Saturday, October 21, 2023

The third person die in Storm Babet. The UK is bracing itself for heavy wind and rain as Storm Babet sweeps in from across the Atlantic. The Met Office has issued a rare red weather alert for parts of the country, warning of a “risk to life”. #StormBabetUK


The latest high lights of the Storm Babet

The third person die in Storm Babet. Man in his 60s died on Friday morning after getting caught in flood water in Cleobury Mortimer in Shropshire.
The Police confirmd that a person aged 56 had also died, after a falling tree hit his van near Forfar in Angus on Thursday evening.
The Met Office extended its rare red warning, which was due to expire at noon on Friday, into Saturday for east Scotland.
The fire and rescue service, Derbyshire said a major incident has been declared in the county due to the impact of Storm Babet.
Rapid rose of water levels overnight in Angus county, with some parts only accessible by boat by the morning. Emergency crews rescued people trapped in their flooded homes, who had opted to remain despite the evacuation order, and brought them to rest centres.
Leeds Bradford airport announced it has closed after passengers were earlier evacuated from a plane that skidded off the runway when landing due to wet weather in the afternoon.
Derbyshire Fire and Rescue service rescued 
60 people said from homes and businesses in the Brampton area of Chesterfield.
Suffolk county declared a major incident, with fire services asking people not to travel unless “absolutely essential” due to severe flooding and dangerous driving conditions.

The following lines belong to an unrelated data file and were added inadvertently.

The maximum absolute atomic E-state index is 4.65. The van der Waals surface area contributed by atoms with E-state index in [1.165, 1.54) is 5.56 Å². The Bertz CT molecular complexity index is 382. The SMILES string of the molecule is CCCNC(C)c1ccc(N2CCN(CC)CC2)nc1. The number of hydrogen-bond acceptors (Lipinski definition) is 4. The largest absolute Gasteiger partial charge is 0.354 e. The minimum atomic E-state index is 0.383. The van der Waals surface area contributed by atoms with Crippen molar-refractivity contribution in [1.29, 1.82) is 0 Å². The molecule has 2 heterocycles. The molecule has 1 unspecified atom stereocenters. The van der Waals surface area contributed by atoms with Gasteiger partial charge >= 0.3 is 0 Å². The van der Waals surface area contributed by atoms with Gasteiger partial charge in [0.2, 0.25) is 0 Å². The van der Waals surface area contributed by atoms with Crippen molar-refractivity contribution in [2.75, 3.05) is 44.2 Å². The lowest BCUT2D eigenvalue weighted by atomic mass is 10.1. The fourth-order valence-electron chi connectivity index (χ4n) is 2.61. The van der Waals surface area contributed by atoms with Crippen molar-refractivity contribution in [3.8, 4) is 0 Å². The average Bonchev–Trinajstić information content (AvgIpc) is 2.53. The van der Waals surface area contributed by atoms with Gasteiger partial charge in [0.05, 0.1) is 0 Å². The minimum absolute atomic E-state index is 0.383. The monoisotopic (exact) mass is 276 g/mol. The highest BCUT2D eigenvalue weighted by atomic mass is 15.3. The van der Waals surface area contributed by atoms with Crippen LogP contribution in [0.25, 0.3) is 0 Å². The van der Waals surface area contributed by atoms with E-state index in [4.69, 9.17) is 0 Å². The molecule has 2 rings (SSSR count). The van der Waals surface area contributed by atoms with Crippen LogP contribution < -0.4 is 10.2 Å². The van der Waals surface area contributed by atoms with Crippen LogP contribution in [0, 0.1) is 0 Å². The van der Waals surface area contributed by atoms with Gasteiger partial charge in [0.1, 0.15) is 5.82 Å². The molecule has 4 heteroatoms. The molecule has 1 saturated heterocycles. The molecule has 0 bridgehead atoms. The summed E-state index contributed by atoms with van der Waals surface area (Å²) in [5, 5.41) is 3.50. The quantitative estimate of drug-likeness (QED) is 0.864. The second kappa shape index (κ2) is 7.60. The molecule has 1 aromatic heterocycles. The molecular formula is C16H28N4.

Flooding hit Dundee as the Dighty Burn in the city’s Balmossie area burst its banks. Houses adjoining the burn were flooded and cars submerged.
The Energy Networks Association said that 55,000 customers had been left without power, but 45,000 of those have been reconnected.
Scottish and Southern Electricity (SSEN) says it has managed to reconnect almost 32,000 customers and work is going on to reconnect another 2,800. 
The Impacts Of Storm Babet In The UK:

The impacts of Storm Babet in the UK are a stark reminder of the destructive power of extreme weather events. The storm brought heavy rainfall, strong winds, and flooding, which led to loss of lives, damage to property, and disruption to infrastructure.
The predictability of such events is a complex issue. While it is possible to forecast the likelihood of extreme weather events, it is difficult to predict their exact timing, location, and intensity. However, climate scientists have warned that the frequency and intensity of extreme weather events are likely to increase as a result of global warming and global warming demands global cooperation in order to move alternative energy source away from fossil fuels in order to reduce CO2.
The link between global warming and extreme weather events is well established. As the Earth's atmosphere warms, it can hold more moisture, which can lead to more intense rainfall events. Additionally, warmer air can also lead to more powerful storms.
The impacts of global warming are already being felt around the world. In recent years, there have been a number of high-profile extreme weather events, such as the heatwaves in Europe and North America, the wildfires in Australia and California, and the floods in Asia.
As global warming continues, it is likely that we will see more extreme weather events in the future. These events can have a significant impact on human life, and it is important that we are prepared for them.
In the case of Storm Babet, it is too early to say definitively whether it was caused by global warming. However, the storm's intensity and the fact that it occurred during a period of warmer-than-average temperatures suggest that global warming may have played a role.
It is important to remember that global warming is a long-term trend, and it is not possible to attribute any single weather event to it. However, the evidence suggests that global warming is increasing the risk of extreme weather events, and we can expect to see more of them in the future.

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